• We studied how different color lights cause gradients of photoinhibition within a leaf, to attempt to resolve the controversy of whether photon absorption by chlorophyll or by manganese (Mn) is the primary cause of photoinhibition, as suggested by the excess-energy hypothesis or the two-step hypothesis, respectively. • Lincomycin-treated leaf discs were photoinhibited by white, blue, green or red light. Combining a microfiber fluorometer, a fiber-thinning technique and a micro-manipulator enabled us to measure the chlorophyll fluorescence signals within a leaf. Photoinhibition gradients were also compared with results from various conventional fluorometers to estimate their depth of signal detection. • The severity of photoinhibition was in the descending order of blue, red and green light near the adaxial surface, and in the descending order of blue, green and red light in the deeper tissue, which correlated with the chlorophyll and the Mn absorption spectrums, respectively. These results cannot be explained by either hypothesis alone. • These data strongly suggest that both the excess-energy and the two-step mechanisms occur in photoinhibition, and fluorometers with red or blue measuring light give overestimated or underestimated F(v)/F(m) values of photoinhibited leaves compared with the whole tissue average, respectively; that is, they measured deeper or shallower leaf tissue, respectively.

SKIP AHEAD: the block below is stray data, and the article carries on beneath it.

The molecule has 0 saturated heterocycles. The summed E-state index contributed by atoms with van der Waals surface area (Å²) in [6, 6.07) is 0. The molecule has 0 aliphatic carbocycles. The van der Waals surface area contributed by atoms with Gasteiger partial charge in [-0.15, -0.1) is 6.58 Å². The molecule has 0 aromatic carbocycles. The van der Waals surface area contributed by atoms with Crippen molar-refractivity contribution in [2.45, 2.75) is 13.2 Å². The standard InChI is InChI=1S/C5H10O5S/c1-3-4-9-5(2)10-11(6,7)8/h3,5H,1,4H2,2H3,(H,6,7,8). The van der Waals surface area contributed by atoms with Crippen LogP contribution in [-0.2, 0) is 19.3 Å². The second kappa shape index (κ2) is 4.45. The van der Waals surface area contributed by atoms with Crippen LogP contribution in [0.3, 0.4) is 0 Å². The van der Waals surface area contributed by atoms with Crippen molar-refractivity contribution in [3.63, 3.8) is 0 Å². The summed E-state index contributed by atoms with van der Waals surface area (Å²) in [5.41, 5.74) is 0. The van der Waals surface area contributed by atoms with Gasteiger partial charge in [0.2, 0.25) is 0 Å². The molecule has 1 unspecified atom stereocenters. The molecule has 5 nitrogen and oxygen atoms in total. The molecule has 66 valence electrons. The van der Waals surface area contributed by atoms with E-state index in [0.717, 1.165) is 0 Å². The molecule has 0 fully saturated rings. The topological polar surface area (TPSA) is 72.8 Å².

© 2011 The Authors. New Phytologist © 2011 New Phytologist Trust.